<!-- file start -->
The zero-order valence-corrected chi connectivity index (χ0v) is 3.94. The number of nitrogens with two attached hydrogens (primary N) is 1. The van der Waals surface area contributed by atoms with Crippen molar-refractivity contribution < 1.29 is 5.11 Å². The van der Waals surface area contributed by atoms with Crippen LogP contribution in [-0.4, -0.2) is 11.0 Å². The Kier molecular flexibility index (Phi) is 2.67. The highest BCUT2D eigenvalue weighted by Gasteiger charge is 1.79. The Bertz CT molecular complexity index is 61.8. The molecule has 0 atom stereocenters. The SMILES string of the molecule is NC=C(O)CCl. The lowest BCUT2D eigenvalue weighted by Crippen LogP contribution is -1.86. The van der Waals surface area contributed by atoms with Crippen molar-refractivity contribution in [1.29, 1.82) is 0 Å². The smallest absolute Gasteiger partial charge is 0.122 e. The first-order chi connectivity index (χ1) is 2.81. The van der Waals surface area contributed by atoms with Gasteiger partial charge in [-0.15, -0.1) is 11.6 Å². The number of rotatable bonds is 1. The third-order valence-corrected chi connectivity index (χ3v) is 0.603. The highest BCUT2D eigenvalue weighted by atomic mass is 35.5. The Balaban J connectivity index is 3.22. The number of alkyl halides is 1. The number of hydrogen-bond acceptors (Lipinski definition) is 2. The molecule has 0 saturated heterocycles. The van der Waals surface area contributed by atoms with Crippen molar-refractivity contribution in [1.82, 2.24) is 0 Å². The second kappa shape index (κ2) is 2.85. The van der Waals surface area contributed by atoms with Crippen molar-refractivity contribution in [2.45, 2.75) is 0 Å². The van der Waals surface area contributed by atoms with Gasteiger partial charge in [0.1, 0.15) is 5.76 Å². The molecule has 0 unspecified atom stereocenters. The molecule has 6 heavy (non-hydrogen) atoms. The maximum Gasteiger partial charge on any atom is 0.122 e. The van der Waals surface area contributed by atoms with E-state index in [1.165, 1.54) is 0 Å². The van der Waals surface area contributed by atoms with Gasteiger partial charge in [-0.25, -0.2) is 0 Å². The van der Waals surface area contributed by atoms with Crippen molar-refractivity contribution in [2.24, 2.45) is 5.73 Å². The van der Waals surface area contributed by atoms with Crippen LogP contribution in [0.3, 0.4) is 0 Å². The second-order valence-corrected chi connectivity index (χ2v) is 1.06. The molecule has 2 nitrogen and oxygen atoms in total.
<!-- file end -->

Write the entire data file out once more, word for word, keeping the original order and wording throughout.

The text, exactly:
The zero-order valence-corrected chi connectivity index (χ0v) is 3.94. The number of nitrogens with two attached hydrogens (primary N) is 1. The van der Waals surface area contributed by atoms with Crippen molar-refractivity contribution < 1.29 is 5.11 Å². The van der Waals surface area contributed by atoms with Crippen LogP contribution in [-0.4, -0.2) is 11.0 Å². The Kier molecular flexibility index (Phi) is 2.67. The highest BCUT2D eigenvalue weighted by Gasteiger charge is 1.79. The Bertz CT molecular complexity index is 61.8. The molecule has 0 atom stereocenters. The SMILES string of the molecule is NC=C(O)CCl. The lowest BCUT2D eigenvalue weighted by Crippen LogP contribution is -1.86. The van der Waals surface area contributed by atoms with Crippen molar-refractivity contribution in [1.29, 1.82) is 0 Å². The smallest absolute Gasteiger partial charge is 0.122 e. The first-order chi connectivity index (χ1) is 2.81. The van der Waals surface area contributed by atoms with Gasteiger partial charge in [-0.15, -0.1) is 11.6 Å². The number of rotatable bonds is 1. The third-order valence-corrected chi connectivity index (χ3v) is 0.603. The highest BCUT2D eigenvalue weighted by atomic mass is 35.5. The Balaban J connectivity index is 3.22. The number of alkyl halides is 1. The number of hydrogen-bond acceptors (Lipinski definition) is 2. The molecule has 0 saturated heterocycles. The van der Waals surface area contributed by atoms with Crippen molar-refractivity contribution in [1.82, 2.24) is 0 Å². The second kappa shape index (κ2) is 2.85. The van der Waals surface area contributed by atoms with Crippen molar-refractivity contribution in [2.45, 2.75) is 0 Å². The van der Waals surface area contributed by atoms with Gasteiger partial charge in [0.1, 0.15) is 5.76 Å². The molecule has 0 unspecified atom stereocenters. The molecule has 6 heavy (non-hydrogen) atoms. The maximum Gasteiger partial charge on any atom is 0.122 e. The van der Waals surface area contributed by atoms with E-state index in [1.165, 1.54) is 0 Å². The van der Waals surface area contributed by atoms with Gasteiger partial charge in [-0.25, -0.2) is 0 Å². The van der Waals surface area contributed by atoms with Crippen molar-refractivity contribution in [2.24, 2.45) is 5.73 Å². The van der Waals surface area contributed by atoms with Crippen LogP contribution in [0.3, 0.4) is 0 Å². The second-order valence-corrected chi connectivity index (χ2v) is 1.06. The molecule has 2 nitrogen and oxygen atoms in total.